In starting a NewCo, which comes first, the Company or the Technology? It is a bit like the chicken and egg story; it really doesn’t matter. You can create the company and fill it with technology; even years later. You can find technology and create the company overnight (or in a few days) either option works. The more important issue to resolve is the type of business structure you want; a Corporation, a Limited Liability Company, or some other structure. A few structures are defined below via the site www.investorwords.com:
Corporation: “The most common form of business organization, and one which is chartered by a state and given many legal rights as an entity separate from its owners. This form of business is characterized by the limited liability of its owners, the issuance of shares of easily transferable stock, and existence as a going concern. The process of becoming a corporation, call incorporation, gives the company separate legal standing from its owners and protects those owners from being personally liable in the event that the company is sued (a condition known as limited liability). Incorporation also provides companies with a more flexible way to manage their ownership structure. In addition, there are different tax implications for corporations, although these can be both advantageous and disadvantageous. In these respects, corporations differ from sole proprietorships and limited partnerships.”
Limited Liability Company: Often abbreviated as an LLC. “A type of company, authorized only in certain states, whose owners and managers receive the limited liability and (usually) tax benefits of an S Corporation without having to conform to the S corporation restrictions.”
Clearly, there are several structural forms available for your business. The best way to select the right one is review the options and discuss them with your attorney and/or accountant. The choices between Limited Liability Company or a Corporation have a lot to do with taxes, payout of cash, and ownership. There are pluses and minuses for each. Weigh the differences and identify which structure best fits your company’s future needs. Many technology and medical companies eventually become C Corporations. As defined in Wikipedia:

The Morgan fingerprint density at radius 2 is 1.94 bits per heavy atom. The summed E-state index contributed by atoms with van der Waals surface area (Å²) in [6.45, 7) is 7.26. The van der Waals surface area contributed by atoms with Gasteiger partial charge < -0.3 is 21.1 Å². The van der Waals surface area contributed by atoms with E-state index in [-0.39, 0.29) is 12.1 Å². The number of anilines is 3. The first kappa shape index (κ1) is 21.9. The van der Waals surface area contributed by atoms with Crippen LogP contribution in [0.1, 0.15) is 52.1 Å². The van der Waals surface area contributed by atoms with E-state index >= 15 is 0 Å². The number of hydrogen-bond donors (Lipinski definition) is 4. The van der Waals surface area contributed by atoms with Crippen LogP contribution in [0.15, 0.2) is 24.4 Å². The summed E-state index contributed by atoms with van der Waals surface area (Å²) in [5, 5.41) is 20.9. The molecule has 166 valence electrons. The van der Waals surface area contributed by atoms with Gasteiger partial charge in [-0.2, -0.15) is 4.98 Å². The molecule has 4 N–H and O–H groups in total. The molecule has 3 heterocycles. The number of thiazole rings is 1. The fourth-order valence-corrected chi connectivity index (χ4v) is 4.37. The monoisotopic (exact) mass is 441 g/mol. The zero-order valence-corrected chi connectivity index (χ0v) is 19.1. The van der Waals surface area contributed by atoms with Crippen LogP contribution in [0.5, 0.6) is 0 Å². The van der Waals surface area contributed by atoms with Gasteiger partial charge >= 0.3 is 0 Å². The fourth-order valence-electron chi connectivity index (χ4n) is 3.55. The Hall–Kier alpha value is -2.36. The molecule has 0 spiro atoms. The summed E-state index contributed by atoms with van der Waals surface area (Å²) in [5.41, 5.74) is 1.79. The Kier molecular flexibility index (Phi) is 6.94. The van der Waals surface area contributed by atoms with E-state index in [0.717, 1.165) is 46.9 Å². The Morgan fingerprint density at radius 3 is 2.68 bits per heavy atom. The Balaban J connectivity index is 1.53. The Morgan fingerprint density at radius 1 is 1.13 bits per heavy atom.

A C corporation is a corporation in the United States that, for Federal income tax purposes, is taxed under 26 U.S.C. § 11 and Subchapter C (26 U.S.C. § 301 et seq.) of Chapter 1 of the Internal Revenue Code. Most major companies (and many smaller companies) are treated as C corporations for Federal income tax purposes.
The income of a C corporation is double taxed, whereas the income of an S corporation (with a few exceptions) is not taxed at the entity. The income, or loss, is applied, Pro Rata, to each Shareholder and appears on their tax return as Schedule E income/(loss).
Unlike corporations treated as S corporations, a corporation may qualify as a C corporation without regard to any limit on the number of shareholders, foreign or domestic.
The C Corporation is one of the structures desired by the funding sponsors considering a future IPO. A C Corporation is registered with a state (Delaware for example) by filing the appropriate documents and paying the filing fee. You can work with an attorney to file the forms and your counsel will generate all the paperwork associated with the company creation. It is possible to go through the process without legal assistance, but not recommend. There will be associated costs of as little as a few hundred dollars to more than a thousand for creating the legal entity. It depends on the complexity and counsel billing rate. Ask the billing rate before you start and get an estimated total cost. Don’t suffer sticker shock after the job is done! Most of the structural issues can be changed later by your legal representation at modest cost.
You can follow Taffy Williams on Twitter by @twilli2861 and you can email him with questions at [email protected] or contact him via company contact info in the website. More Startup information is contained in his personal blog.